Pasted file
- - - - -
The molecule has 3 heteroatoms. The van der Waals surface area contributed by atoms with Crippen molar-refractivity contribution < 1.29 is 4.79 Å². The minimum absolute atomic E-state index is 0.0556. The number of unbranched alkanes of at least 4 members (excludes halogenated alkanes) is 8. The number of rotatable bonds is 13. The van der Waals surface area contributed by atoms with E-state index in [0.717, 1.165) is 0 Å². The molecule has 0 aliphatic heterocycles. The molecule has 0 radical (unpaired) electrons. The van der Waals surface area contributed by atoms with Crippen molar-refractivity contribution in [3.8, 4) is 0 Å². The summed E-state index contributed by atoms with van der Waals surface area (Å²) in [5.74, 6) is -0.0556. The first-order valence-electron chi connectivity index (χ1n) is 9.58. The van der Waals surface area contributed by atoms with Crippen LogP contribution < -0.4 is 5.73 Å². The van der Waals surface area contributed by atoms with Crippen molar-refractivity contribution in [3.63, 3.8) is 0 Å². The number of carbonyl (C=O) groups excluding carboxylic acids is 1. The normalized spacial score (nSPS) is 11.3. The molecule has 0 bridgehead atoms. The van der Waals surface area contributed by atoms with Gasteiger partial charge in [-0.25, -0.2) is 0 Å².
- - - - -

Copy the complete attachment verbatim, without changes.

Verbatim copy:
The molecule has 3 heteroatoms. The van der Waals surface area contributed by atoms with Crippen molar-refractivity contribution < 1.29 is 4.79 Å². The minimum absolute atomic E-state index is 0.0556. The number of unbranched alkanes of at least 4 members (excludes halogenated alkanes) is 8. The number of rotatable bonds is 13. The van der Waals surface area contributed by atoms with E-state index in [0.717, 1.165) is 0 Å². The molecule has 0 aliphatic heterocycles. The molecule has 0 radical (unpaired) electrons. The van der Waals surface area contributed by atoms with Crippen molar-refractivity contribution in [3.8, 4) is 0 Å². The summed E-state index contributed by atoms with van der Waals surface area (Å²) in [5.74, 6) is -0.0556. The first-order valence-electron chi connectivity index (χ1n) is 9.58. The van der Waals surface area contributed by atoms with Crippen LogP contribution < -0.4 is 5.73 Å². The van der Waals surface area contributed by atoms with Crippen molar-refractivity contribution in [3.63, 3.8) is 0 Å². The number of carbonyl (C=O) groups excluding carboxylic acids is 1. The normalized spacial score (nSPS) is 11.3. The molecule has 0 bridgehead atoms. The van der Waals surface area contributed by atoms with Gasteiger partial charge in [-0.25, -0.2) is 0 Å².